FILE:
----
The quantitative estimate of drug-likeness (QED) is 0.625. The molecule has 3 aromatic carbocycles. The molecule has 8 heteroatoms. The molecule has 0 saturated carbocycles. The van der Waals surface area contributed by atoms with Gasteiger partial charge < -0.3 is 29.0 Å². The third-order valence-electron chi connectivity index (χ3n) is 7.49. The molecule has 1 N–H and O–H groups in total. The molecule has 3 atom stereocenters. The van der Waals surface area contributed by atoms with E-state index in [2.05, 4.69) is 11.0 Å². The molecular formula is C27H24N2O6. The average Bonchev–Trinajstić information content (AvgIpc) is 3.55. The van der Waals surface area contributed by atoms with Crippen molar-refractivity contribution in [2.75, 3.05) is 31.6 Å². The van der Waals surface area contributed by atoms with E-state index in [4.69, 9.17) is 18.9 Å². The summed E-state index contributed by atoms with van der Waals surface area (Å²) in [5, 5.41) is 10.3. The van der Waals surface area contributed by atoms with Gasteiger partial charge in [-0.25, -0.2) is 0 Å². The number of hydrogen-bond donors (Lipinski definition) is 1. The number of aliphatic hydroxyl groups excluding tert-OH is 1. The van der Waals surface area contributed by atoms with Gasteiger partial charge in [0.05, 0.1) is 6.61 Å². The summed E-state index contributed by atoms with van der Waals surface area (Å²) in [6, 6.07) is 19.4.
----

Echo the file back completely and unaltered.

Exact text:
The quantitative estimate of drug-likeness (QED) is 0.625. The molecule has 3 aromatic carbocycles. The molecule has 8 heteroatoms. The molecule has 0 saturated carbocycles. The van der Waals surface area contributed by atoms with Gasteiger partial charge < -0.3 is 29.0 Å². The third-order valence-electron chi connectivity index (χ3n) is 7.49. The molecule has 1 N–H and O–H groups in total. The molecule has 3 atom stereocenters. The van der Waals surface area contributed by atoms with E-state index in [2.05, 4.69) is 11.0 Å². The molecular formula is C27H24N2O6. The average Bonchev–Trinajstić information content (AvgIpc) is 3.55. The van der Waals surface area contributed by atoms with Crippen molar-refractivity contribution in [2.75, 3.05) is 31.6 Å². The van der Waals surface area contributed by atoms with E-state index in [4.69, 9.17) is 18.9 Å². The summed E-state index contributed by atoms with van der Waals surface area (Å²) in [5, 5.41) is 10.3. The van der Waals surface area contributed by atoms with Gasteiger partial charge in [-0.25, -0.2) is 0 Å². The number of hydrogen-bond donors (Lipinski definition) is 1. The number of aliphatic hydroxyl groups excluding tert-OH is 1. The van der Waals surface area contributed by atoms with Gasteiger partial charge in [0.05, 0.1) is 6.61 Å². The summed E-state index contributed by atoms with van der Waals surface area (Å²) in [6, 6.07) is 19.4.